One advantage of this method is that the methods from itertools don't store all combinations, but instead they generate them on the go. As a result, their memory usage doesn't increase with the number of combinations.

This is quite important in a scenario like yours, where the amount of possible combinations has a factorial growth. This article gives a good introduction, with some extra use-cases.

Another nice part of this is, that it's quite easy to let this code keep trying all combinations of increasing length untill something is found.

This also uses the count() method from itertools, which is a generator that starts from a number and keeps increasing forever.

from itertools import product, count
lib = '0123456789ABCDEFGHIJKLMNOPQRSTUVWXYZabcdefghijklmnopqrstuvwxyz°!"§$%&/()=ß´`+#-.,><@€|^~–{[]}ÄÖÜäöü'

for length in count(0):
  for combination in product(lib, repeat=length):
    # Use your password attempt here
    if password_found:

For better usability (will come in very handy in a moment), let's change your code into a generator. That's just a function that yields values one by one when requested (or rather, technically, the generator object it returns does). So the only change is that instead of printing, you yield:

def combinations():

    # List of 99 characters and a blank string:


            yield lib[counter0]+lib[counter1]+lib[counter2]+lib[counter3]+lib[counter4]+lib[counter5]+lib[counter6]+lib[counter7]+lib[counter8]+lib[counter9]

Now we can for example loop over its results and print them:

for comb in combinations():



Or we can take some to build a list:

from itertools import islice

print(list(islice(combinations(), 13)))


['', '0', '1', '2', '3', '4', '5', '6', '7', '8', '9', 'A', 'B']

Let's watch it switch from one to two characters:

>>> list(islice(combinations(), 98, 102))
['ö', 'ü', '00', '10']

Or from two to three:

>>> list(islice(combinations(), 99*100-1, 99*100+3))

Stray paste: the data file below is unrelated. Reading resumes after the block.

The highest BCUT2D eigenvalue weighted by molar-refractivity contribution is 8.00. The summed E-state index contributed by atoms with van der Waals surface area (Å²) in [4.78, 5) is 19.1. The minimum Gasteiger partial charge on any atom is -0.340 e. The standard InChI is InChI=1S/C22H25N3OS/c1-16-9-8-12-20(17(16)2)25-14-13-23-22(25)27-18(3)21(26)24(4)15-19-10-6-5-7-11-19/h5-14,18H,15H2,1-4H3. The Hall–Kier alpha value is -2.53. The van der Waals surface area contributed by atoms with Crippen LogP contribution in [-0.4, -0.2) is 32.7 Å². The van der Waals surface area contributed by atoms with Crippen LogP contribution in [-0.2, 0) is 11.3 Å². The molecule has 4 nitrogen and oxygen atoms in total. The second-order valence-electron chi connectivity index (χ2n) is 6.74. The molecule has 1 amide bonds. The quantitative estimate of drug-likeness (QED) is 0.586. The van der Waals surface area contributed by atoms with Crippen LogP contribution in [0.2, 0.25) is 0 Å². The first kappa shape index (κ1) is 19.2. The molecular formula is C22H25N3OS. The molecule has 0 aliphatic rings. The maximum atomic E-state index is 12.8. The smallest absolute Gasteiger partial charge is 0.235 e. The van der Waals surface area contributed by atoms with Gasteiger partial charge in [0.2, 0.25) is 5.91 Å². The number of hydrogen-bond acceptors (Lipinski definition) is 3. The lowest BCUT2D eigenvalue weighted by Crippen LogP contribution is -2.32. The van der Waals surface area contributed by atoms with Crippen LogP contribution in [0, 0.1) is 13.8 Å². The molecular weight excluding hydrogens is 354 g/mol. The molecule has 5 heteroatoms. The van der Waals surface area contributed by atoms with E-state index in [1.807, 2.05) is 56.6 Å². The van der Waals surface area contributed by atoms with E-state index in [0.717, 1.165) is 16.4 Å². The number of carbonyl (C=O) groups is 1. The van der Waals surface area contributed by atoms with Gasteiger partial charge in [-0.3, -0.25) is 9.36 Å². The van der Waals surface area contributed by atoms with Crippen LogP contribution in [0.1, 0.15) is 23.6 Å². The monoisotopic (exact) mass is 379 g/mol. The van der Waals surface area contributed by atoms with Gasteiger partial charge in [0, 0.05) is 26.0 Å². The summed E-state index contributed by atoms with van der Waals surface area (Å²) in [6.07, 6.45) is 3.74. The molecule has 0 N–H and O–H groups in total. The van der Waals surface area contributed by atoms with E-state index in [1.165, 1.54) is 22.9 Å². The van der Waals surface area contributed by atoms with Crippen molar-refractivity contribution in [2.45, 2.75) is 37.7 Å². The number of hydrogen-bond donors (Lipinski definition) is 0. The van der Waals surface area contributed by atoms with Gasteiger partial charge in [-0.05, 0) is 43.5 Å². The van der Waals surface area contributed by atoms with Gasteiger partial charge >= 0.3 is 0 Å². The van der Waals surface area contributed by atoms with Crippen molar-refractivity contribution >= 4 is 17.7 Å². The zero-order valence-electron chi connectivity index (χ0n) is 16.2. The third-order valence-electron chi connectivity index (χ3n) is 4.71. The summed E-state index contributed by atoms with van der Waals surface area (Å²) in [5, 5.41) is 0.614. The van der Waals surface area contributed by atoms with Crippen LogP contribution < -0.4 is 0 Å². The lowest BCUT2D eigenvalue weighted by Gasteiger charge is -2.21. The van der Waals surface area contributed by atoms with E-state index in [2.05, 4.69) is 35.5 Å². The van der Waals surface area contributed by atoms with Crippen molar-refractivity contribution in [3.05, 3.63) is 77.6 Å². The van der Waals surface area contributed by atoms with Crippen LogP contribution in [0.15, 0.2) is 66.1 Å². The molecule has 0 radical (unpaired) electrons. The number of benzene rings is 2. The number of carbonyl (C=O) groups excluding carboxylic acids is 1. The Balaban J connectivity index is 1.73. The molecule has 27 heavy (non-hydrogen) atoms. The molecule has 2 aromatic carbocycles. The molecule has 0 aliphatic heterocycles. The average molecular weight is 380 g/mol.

['öü', 'üü', '10', '20']

Wait what? Why is 'üü' followed by '10'? Shouldn't that have come a lot earlier? Did we produce that twice?

>>> list(islice(combinations(), 99*100+3)).count('10')

Yeah we did. Oops. So there's some bug in your code. Much harder to notice in your version, btw, with all the combinations just being printed and immediately being overwritten :-)

Anyway, I don't really want to dig deeper into that but show a simple alternative. Let's start from scratch. While we're at it, let's call it words and make the alphabet a parameter. Start simple, only yield the words of lengths 0 and 1:

def words(alphabet):
    yield ''
    for letter in alphabet:
        yield letter


>>> list(words('abc'))
['', 'a', 'b', 'c']

Now how to produce the longer words? Let's see what we want:

''         '' + ''
'a'        '' + 'a'
'b'        '' + 'b'
'c'        '' + 'c'
'aa'       'a' + 'a'
'ab'       'a' + 'b'
'ac'       'a' + 'c'
'ba'       'b' + 'a'
'bb'       'b' + 'b'
'bc'       'b' + 'c'
'ca'       'c' + 'a'
'cb'       'c' + 'b'
'cc'       'c' + 'c'
'aaa'      'aa' + 'a'
'aab'      'aa' + 'b'
'aac'      'aa' + 'c'
'aba'      'ab' + 'a'
'abb'      'ab' + 'b'
 ...           ...

On the left is the words how we want them, and on the right I split them into prefix and last letter (if any). If we look at the last letter, we can see that it keeps cycling through the alphabet. All letters for each prefix. Let's pretend we had a prefix function that gave us the prefixes. Then we could just write our solution like this:

def words(alphabet):
    yield ''
    for prefix in prefixes(alphabet):
        for letter in alphabet:
            yield prefix + letter

But wait. The first prefix is '', then 'a', 'b', 'c', 'aa', 'ab', etc. So the prefix just goes through the same sequence of words that we want overall. So... our words function can use itself to produce the prefixes:

def words(alphabet):
    yield ''
    for prefix in words(alphabet):
        for letter in alphabet:
            yield prefix + letter

That's it. That's the whole solution.


>>> list(islice(words('abc'), 20))
['', 'a', 'b', 'c', 'aa', 'ab', 'ac', 'ba', 'bb', 'bc', 'ca',
 'cb', 'cc', 'aaa', 'aab', 'aac', 'aba', 'abb', 'abc', 'aca']

Finally let's try it with your alphabet again and see that switch from two to three letters:

>>> alphabet = '0123456789ABCDEFGHIJKLMNOPQRSTUVWXYZabcdefghijklmnopqrstuvwxyz°!"§$%&/()=ß´`+#-.,><@€|^~–{[]}ÄÖÜäöü'
>>> list(islice(words(alphabet), 99*100-1, 99*100+3))